Diabetes Rx May Pose Amputation Risk

Canagliflozin (Invokana, Invokamet) clinical trial data showed increased amputation risk

/ Author:  / Reviewed by: Anyssa Garza, PharmD

(RxWiki News) The US Food and Drug Administration (FDA) has issued an alert for a medication used to treat type 2 diabetes.

The FDA is warning about canagliflozin, found under the brand name Invokana or in combination with metformin under the brand name Invokamet.

This warning originates from findings from an ongoing clinical trial — there may be an increased risk for leg and foot amputations, particularly affecting the toes, according to the warning. The FDA has not, however, determined definitively that canagliflozin increases patients' risk for leg and foot amputations.

The FDA said it will continue to investigate and release an update as information becomes available.

Canagliflozin, a sodium-glucose cotransporter-2 (SGLT2) inhibitor, is a prescription medication used to treat adults with type 2 diabetes. It reduces blood glucose (sugar) by having the kidneys eliminate sugar from the body through the urine.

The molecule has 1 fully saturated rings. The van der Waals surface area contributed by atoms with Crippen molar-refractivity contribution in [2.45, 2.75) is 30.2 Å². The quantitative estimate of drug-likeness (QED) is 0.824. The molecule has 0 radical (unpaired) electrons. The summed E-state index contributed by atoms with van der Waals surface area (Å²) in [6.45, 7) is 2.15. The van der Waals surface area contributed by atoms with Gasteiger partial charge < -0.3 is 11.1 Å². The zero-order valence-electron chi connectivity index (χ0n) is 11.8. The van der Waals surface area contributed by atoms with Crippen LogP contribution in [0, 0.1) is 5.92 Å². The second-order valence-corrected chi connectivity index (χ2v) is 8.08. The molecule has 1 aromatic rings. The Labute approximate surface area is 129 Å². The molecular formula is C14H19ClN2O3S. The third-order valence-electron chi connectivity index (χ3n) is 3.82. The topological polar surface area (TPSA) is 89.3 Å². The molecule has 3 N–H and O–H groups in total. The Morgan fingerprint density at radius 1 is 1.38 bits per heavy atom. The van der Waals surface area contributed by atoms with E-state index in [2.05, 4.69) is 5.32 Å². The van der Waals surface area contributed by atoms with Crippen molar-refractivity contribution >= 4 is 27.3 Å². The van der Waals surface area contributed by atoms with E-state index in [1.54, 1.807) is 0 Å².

If you are currently taking canagliflozin, your doctor will continue to monitor you and your health. If you experience ulcers or sores, new tenderness or pain or an infection in the legs or feet, contact your health care provider immediately.

The FDA said patients should not stop taking their medication unless instructed by a health care provider to do so. Stopping your medication can result in uncontrolled blood sugar, which my be harmful.

If you have any questions about your medication, speak with your doctor.

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Review Date: 
May 18, 2016
Last Updated:
May 19, 2016